Cyber Criminals Are Targeting Your Smartphone: McAfee
As more people use their mobile devices to access their bank accounts, make payments and store financial and other types of data, cyber attacks are on the upswing, Michelle Dennedy, Chief Privacy Officer for security software firm McAfee, told CNBC's "Squawk on the Street" this week.
According to McAfee's 2013 Threat Prediction report, "Cyber criminals and hacktivists will strengthen and evolve the techniques and tools they use to assault our privacy, bank accounts, mobile devices, businesses, organizations and homes."
Cyber attacks on mobile devices can take two forms, Dennedy told CNBC. In addition to the traditional hacking and malware threats that plague traditional PCs, cyber criminals are now exploiting a mobile phone's near-field communications, which is how consumers use tap-and-pay mobile wallet services.
"Crooks are able to walk through crowds and literally bump into your phone and your steal information," she warned.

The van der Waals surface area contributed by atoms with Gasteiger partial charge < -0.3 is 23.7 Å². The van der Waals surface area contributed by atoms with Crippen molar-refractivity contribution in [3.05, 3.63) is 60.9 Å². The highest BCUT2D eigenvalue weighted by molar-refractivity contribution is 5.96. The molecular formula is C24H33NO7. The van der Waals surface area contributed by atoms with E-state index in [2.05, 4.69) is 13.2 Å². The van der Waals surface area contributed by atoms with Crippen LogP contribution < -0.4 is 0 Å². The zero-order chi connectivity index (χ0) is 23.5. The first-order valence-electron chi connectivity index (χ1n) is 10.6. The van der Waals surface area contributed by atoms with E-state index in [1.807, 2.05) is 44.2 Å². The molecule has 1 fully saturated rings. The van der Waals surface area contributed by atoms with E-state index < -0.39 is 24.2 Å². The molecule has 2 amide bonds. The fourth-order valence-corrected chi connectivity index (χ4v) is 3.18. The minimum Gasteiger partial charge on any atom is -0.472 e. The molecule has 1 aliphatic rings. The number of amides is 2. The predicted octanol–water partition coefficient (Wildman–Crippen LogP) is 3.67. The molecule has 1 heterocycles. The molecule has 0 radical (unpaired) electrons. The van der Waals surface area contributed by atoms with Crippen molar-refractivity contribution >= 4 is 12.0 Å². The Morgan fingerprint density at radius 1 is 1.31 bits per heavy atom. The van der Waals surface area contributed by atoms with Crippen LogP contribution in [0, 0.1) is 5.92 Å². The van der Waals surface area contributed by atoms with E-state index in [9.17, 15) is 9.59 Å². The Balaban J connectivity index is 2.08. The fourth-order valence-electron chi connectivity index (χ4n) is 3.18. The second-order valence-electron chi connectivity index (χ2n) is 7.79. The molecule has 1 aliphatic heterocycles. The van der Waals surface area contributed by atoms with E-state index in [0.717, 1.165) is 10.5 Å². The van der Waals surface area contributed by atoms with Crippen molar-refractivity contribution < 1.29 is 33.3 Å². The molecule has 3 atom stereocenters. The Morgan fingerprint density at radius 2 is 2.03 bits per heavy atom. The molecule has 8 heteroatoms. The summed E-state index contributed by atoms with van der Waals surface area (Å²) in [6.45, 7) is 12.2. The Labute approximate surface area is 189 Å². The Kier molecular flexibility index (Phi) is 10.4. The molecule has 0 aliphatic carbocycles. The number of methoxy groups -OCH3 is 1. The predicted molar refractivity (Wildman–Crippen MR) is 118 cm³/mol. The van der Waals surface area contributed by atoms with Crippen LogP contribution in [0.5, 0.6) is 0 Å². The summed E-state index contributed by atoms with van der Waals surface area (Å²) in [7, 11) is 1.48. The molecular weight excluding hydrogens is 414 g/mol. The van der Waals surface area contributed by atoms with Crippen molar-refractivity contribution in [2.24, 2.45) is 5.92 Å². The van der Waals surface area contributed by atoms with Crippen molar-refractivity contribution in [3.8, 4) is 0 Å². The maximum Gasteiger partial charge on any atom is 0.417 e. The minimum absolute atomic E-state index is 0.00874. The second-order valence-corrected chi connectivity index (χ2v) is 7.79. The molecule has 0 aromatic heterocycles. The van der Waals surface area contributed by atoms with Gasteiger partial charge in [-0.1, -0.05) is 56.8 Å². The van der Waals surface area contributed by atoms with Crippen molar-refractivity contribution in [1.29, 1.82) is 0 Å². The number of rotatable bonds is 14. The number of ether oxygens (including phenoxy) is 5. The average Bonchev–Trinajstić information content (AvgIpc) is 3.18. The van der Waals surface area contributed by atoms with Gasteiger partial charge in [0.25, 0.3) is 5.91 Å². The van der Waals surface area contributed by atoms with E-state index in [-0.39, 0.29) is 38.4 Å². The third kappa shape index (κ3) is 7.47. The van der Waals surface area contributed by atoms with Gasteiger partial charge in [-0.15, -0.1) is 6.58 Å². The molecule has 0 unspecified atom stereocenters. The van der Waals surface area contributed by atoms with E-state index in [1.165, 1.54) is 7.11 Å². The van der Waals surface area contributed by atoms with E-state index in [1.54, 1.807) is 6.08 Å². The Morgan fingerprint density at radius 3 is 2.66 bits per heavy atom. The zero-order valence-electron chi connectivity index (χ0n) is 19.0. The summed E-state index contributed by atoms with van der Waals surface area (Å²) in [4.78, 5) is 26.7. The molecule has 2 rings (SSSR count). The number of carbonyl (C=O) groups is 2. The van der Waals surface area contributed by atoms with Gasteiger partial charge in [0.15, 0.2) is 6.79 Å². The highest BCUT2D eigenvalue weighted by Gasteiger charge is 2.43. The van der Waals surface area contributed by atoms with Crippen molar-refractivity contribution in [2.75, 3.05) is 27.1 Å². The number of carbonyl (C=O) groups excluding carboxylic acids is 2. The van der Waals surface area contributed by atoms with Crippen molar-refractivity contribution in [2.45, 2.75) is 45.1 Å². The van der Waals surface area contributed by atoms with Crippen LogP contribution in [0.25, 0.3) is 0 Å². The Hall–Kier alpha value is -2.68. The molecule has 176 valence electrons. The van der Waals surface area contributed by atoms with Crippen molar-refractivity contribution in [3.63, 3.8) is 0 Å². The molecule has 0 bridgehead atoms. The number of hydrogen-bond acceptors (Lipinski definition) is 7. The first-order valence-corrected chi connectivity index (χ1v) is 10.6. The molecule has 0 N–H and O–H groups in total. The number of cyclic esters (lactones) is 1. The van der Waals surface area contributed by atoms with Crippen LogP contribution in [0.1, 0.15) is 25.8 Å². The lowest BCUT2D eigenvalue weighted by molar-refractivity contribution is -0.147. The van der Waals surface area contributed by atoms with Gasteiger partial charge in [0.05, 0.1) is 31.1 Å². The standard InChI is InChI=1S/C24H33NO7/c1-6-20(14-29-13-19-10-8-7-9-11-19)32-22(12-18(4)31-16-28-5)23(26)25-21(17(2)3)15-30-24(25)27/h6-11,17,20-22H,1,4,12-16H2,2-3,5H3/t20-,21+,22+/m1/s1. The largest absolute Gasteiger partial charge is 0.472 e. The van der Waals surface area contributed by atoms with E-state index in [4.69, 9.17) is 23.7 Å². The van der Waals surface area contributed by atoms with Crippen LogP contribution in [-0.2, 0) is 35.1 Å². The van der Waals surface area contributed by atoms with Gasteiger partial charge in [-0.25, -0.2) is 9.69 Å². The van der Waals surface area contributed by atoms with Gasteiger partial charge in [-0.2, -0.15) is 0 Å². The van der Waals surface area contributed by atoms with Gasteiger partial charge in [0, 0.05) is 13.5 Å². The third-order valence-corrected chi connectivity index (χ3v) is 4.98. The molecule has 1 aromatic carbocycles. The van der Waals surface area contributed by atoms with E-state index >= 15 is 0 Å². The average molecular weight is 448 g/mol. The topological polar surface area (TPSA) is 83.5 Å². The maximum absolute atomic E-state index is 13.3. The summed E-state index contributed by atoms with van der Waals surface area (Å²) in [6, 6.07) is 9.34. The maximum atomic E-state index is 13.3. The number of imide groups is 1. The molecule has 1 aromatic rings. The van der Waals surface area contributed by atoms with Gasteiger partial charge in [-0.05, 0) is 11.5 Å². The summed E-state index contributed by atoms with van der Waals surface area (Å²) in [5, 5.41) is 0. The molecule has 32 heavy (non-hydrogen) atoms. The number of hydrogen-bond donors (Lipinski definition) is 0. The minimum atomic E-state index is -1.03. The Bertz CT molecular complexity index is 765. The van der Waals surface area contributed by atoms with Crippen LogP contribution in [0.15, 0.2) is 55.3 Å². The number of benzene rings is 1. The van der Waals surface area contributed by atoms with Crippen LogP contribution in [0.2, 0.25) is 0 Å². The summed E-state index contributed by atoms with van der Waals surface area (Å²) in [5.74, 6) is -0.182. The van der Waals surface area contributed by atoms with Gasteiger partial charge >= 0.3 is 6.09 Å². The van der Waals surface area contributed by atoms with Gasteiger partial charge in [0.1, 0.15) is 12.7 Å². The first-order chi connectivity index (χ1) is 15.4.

The McAfee report also predicted a rise in "ransomware" where criminals hijack a users' ability to access data or communicate to extort a payment from victims who hope to have their access restored.
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While Dennedy said there are things companies are doing to protect consumers who use mobile devices, consumers still need to do more to protect their data and financial information. She recommends maintaining only a small cyber-footprint and frequently changing passwords.
(Read More: Cyber Crime: Everyone Is a Target)
Beyond the consumer threats, McAfee, which is owned by semiconductor maker Intel, predicts that online hacktivists like the group Anonymous will be less active but will be replaced by more politically-committed groups.
"They will be eclipsed a little bit by more and more nation states becoming prepared and aware of cyber warfare and cyber attacks," Dennedy said of Anonymous and other groups. "We will see more probing and testing of exploits to test the enemy's vulnerabilities and even our friends' vulnerabilities."
There could also a pick-up in large-scale attacks against key infrastructure. Dennedy said energy infrastructure and food supply are areas "that could shut down our economy or cause disruption," if subject to attack. These "are obvious places we need to be prepared on the information side as well as the physical scale," she said.